Thursday, March 4, 2021
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Life, pain, determination

This pain I have runs deep. 

There have been times since the murder that I’ve sat in class and looked around at my peers and thought, “You have no idea what I’ve been through.”

It’s mentally, physically and emotionally tearing me apart. It’s like every day there is something that makes me want to quit, especially when those pains hit hard.

Thursday, Oct. 16 at about 9:30 p.m., I heard somebody banging on my door. At first, I thought I was dreaming. Then, I realized that my dream was really reality. 

I instantly became scared because being scared for my life is normal for a person like me. Not that my life is full of crime and drama, but it does surround me everyday. As a mother, life goes on, and I have to protect my child, so I make myself snap out of it real quick. 

I always call on God to protect us.

I go to my door, but there is nobody there. So, l look out the window, which overlooks the parking lot, and see my neighbor kind of running to his car. He must have noticed me looking out the window and decided to come back up to my door. 

As I hear him coming back up the steps, I also hear him crying. So now, not only am I scared, but I’m also confused why is he crying and what he wants with me. Like how can I help this man? I guess he could sense I was at my door because, at this point, he was standing there crying, saying, “He gone. Man, open the door. He gone.”

Much to my dismay, I didn’t know who he was, but my heart instantly dropped. My soul began to hurt, and it still hurts to this day. Although it wasn’t the man I thought I had loved, it was his brother, my brother, and the pain still resides in my broken heart.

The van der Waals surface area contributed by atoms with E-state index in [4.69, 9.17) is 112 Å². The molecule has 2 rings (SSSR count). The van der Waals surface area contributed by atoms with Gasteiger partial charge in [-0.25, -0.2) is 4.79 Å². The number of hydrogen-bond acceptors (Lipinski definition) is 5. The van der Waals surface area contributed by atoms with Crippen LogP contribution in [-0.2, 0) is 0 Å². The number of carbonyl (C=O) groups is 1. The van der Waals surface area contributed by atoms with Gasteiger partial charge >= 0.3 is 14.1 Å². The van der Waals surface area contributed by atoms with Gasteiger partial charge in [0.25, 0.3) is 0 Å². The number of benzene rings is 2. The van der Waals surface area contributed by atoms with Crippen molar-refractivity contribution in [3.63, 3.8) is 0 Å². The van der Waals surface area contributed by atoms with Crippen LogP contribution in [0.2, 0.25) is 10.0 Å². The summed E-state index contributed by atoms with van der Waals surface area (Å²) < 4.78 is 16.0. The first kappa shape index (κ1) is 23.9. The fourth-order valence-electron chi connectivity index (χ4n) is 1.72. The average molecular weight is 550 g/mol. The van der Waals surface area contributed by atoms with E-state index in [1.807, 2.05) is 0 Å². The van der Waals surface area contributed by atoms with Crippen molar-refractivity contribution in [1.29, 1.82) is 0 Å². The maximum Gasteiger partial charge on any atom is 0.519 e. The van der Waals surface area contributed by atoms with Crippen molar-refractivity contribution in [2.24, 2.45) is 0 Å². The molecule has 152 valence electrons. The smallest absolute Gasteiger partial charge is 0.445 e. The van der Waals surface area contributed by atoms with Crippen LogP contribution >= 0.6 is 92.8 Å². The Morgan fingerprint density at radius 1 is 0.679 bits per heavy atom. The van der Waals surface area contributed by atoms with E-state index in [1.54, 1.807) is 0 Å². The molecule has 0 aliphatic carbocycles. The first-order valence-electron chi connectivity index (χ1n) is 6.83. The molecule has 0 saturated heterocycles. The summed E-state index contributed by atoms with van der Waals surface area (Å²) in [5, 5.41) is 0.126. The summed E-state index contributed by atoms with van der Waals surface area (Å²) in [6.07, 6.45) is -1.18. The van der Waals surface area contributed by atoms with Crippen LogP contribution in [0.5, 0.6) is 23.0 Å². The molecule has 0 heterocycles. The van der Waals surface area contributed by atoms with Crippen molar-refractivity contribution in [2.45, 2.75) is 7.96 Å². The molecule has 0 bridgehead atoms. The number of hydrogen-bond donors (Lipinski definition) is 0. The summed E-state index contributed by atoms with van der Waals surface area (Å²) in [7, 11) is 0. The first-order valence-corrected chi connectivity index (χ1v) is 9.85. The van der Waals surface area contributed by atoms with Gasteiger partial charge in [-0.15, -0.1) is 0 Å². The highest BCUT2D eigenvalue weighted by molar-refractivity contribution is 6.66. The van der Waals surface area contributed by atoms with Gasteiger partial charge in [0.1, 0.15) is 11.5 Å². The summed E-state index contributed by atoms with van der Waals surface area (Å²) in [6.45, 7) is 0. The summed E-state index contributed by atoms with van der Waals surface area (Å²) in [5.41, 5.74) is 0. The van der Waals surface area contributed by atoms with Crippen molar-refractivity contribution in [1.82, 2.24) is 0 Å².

You know, death is never easy to accept. This one for me is no different. And going to the scene might have made it worse. 

I never really wanted to go. The day before his murder, a boy I went to high school with was killed a block over, and later that day, two other people were found dead in a house a few blocks away. The entire neighborhood is infested with drugs, crime and violence. 

Arriving to the block where the actual murders happened made you feel the essence of the devil. On one end of the block stands abandoned houses, and the other end reeked of fear. 

In the middle of the block where the murders occurred, you could see fresh blood from where a body once laid. 

I don’t know what was worse: seeing the smeared hand and footprints from the victim trying to escape or seeing my loved one on the ground trying to wipe up the blood from where the victim took its last breath. Inside the house laid two other victims, brain matter splattered next to their lifeless bodies.

At this point in my life, I have come to the realization that life will never be the same for me. You see, you may see the news and hear about our city’s crime rate and how it’s at a high. But for me, not only am I constantly reminded of what life is like, but I live it daily. No, I’m not glorifying the struggles of black girls like me, and no, I don’t want a pity party because you couldn’t walk a mile in my shoes if I gave you the instructions and still hold your head as high as I do. 

I just thought I’d let you know what the day-to-day is like for me.

R.I.P. to the victims: Larry Barnes, LaRona Jones, Brandy Jones.

bjb279@mail.umkc.edu

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